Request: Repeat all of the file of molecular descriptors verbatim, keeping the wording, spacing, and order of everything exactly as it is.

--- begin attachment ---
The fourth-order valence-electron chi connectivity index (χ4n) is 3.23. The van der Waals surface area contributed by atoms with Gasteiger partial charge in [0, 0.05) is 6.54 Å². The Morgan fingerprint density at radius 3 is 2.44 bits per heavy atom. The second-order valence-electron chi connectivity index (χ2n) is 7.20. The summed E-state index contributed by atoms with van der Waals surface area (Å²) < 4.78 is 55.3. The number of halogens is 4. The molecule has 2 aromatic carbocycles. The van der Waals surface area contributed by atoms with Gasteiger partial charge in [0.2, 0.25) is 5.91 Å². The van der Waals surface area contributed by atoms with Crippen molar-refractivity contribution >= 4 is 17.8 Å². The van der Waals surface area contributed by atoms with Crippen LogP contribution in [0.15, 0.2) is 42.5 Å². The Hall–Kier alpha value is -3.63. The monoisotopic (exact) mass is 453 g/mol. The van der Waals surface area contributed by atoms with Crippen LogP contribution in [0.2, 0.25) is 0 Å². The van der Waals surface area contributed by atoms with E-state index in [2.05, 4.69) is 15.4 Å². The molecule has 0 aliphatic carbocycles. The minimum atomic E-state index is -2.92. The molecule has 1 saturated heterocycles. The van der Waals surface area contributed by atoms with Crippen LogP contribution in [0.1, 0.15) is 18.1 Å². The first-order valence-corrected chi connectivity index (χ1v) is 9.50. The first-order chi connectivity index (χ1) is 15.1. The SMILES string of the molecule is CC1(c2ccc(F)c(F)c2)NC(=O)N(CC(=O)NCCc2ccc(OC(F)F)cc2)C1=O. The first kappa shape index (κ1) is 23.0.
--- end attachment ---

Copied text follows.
The fourth-order valence-electron chi connectivity index (χ4n) is 3.23. The van der Waals surface area contributed by atoms with Gasteiger partial charge in [0, 0.05) is 6.54 Å². The Morgan fingerprint density at radius 3 is 2.44 bits per heavy atom. The second-order valence-electron chi connectivity index (χ2n) is 7.20. The summed E-state index contributed by atoms with van der Waals surface area (Å²) < 4.78 is 55.3. The number of halogens is 4. The molecule has 2 aromatic carbocycles. The van der Waals surface area contributed by atoms with Gasteiger partial charge in [0.2, 0.25) is 5.91 Å². The van der Waals surface area contributed by atoms with Crippen molar-refractivity contribution >= 4 is 17.8 Å². The van der Waals surface area contributed by atoms with Crippen LogP contribution in [0.15, 0.2) is 42.5 Å². The Hall–Kier alpha value is -3.63. The monoisotopic (exact) mass is 453 g/mol. The van der Waals surface area contributed by atoms with Crippen LogP contribution in [0.2, 0.25) is 0 Å². The van der Waals surface area contributed by atoms with E-state index in [2.05, 4.69) is 15.4 Å². The molecule has 0 aliphatic carbocycles. The minimum atomic E-state index is -2.92. The molecule has 1 saturated heterocycles. The van der Waals surface area contributed by atoms with Crippen LogP contribution in [0.1, 0.15) is 18.1 Å². The first-order valence-corrected chi connectivity index (χ1v) is 9.50. The first-order chi connectivity index (χ1) is 15.1. The SMILES string of the molecule is CC1(c2ccc(F)c(F)c2)NC(=O)N(CC(=O)NCCc2ccc(OC(F)F)cc2)C1=O. The first kappa shape index (κ1) is 23.0.